Two second-year Geography students were delighted to attend COP-26 earlier this month, thanks to alumna Miriam Kennet, the head of the Green Economics Institute delegation. The following short article describes their experiences of the conference: insightful, hopeful and frustrating. 

Having travelled via train from Oxford to Glasgow, the students checked into the conference and visited as many talks and stands as possible, noting down key points and promises from delegations and speakers, particularly regarding intersectionality and indigenous themes. 

One of the things that interested me the most was the the organisation of COP-26. There were blue and green zones. The Blue Zone is a UN-managed space which hosts the negotiations. The Green Zone, on the other hand, is managed by the UK Government, and was a platform for the general public, young people, and activists to have their voices heard. However, most delegates could only access a small proportion of the high profile events in both zones, often with long waits and limit caps. The conference was largely segregated, with delegates often only interacting with other delegates, besides the rare chance of bumping into an industry leader or former-president.  

Another interesting point was the diversity of people from all over the world, most representing key climate organisations. It was refreshing to be surrounded by people so passionate about their causes and research, but more importantly, they didn’t look down on those that wanted to learn more.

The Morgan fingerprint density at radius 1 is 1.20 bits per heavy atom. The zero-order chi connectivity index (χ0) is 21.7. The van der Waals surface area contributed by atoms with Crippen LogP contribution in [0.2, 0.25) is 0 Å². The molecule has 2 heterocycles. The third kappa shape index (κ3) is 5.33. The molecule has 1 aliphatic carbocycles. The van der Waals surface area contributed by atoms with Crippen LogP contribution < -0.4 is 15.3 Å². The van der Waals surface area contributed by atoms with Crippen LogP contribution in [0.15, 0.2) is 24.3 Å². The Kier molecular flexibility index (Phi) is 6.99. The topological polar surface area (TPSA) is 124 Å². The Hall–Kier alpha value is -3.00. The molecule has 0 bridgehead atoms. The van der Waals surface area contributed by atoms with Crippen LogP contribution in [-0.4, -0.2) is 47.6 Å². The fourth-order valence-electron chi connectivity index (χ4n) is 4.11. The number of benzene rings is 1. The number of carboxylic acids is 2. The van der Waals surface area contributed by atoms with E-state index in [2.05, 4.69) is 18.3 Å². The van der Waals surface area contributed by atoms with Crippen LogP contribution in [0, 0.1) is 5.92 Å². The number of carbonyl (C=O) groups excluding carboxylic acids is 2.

– Muzzy

What were some of their key takeaways from COP-26? How did our students feel upon reflection? The experience left Rhiannon feeling so many emotions: excitement, anger, optimism and disappointment. This was due to the lack of action by world leaders and the tokenism of indigenous communities via epistemological violence. However, Rhiannon notes that intersectional representation is finally forcing its way through to the highest levels in society. The opportunity has motivated them further to make the world a better place. We are only right at the beginning at tackling the climate crisis, but through cooperation, collaboration, intersectional representation and power sharing we can start to fight for climate justice! 

 And Rhiannon is doing just that! In her role as a youth advocate at The Royal College of Psychiatrists, Rhiannon is making her voice heard on the topic of climate justice. Have a look at her featuring in a podcast on ‘coping with climate anxiety’ here.